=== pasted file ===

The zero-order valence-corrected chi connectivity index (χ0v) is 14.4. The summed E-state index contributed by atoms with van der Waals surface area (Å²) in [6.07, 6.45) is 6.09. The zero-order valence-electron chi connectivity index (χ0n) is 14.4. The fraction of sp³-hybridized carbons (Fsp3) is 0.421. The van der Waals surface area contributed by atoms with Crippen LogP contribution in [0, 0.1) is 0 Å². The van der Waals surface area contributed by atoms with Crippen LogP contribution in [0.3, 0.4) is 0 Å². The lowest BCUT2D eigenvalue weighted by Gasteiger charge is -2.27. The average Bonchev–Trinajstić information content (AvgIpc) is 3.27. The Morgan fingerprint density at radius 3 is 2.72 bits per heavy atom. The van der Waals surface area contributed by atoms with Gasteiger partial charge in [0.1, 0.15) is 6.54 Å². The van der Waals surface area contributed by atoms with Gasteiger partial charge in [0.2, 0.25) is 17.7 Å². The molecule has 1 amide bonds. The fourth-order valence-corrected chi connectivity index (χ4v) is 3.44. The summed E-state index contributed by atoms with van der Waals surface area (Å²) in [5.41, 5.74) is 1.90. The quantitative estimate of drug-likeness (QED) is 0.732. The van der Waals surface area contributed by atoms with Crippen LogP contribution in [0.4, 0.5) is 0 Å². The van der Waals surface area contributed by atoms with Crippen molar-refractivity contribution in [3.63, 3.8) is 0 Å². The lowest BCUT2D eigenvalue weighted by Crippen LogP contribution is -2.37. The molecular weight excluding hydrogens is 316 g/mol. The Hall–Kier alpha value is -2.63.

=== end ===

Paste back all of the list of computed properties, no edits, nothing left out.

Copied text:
The zero-order valence-corrected chi connectivity index (χ0v) is 14.4. The summed E-state index contributed by atoms with van der Waals surface area (Å²) in [6.07, 6.45) is 6.09. The zero-order valence-electron chi connectivity index (χ0n) is 14.4. The fraction of sp³-hybridized carbons (Fsp3) is 0.421. The van der Waals surface area contributed by atoms with Crippen LogP contribution in [0, 0.1) is 0 Å². The van der Waals surface area contributed by atoms with Crippen LogP contribution in [0.3, 0.4) is 0 Å². The lowest BCUT2D eigenvalue weighted by Gasteiger charge is -2.27. The average Bonchev–Trinajstić information content (AvgIpc) is 3.27. The Morgan fingerprint density at radius 3 is 2.72 bits per heavy atom. The van der Waals surface area contributed by atoms with Gasteiger partial charge in [0.1, 0.15) is 6.54 Å². The van der Waals surface area contributed by atoms with Gasteiger partial charge in [0.2, 0.25) is 17.7 Å². The molecule has 1 amide bonds. The fourth-order valence-corrected chi connectivity index (χ4v) is 3.44. The summed E-state index contributed by atoms with van der Waals surface area (Å²) in [5.41, 5.74) is 1.90. The quantitative estimate of drug-likeness (QED) is 0.732. The van der Waals surface area contributed by atoms with Crippen LogP contribution in [0.4, 0.5) is 0 Å². The van der Waals surface area contributed by atoms with Crippen molar-refractivity contribution in [3.63, 3.8) is 0 Å². The lowest BCUT2D eigenvalue weighted by Crippen LogP contribution is -2.37. The molecular weight excluding hydrogens is 316 g/mol. The Hall–Kier alpha value is -2.63.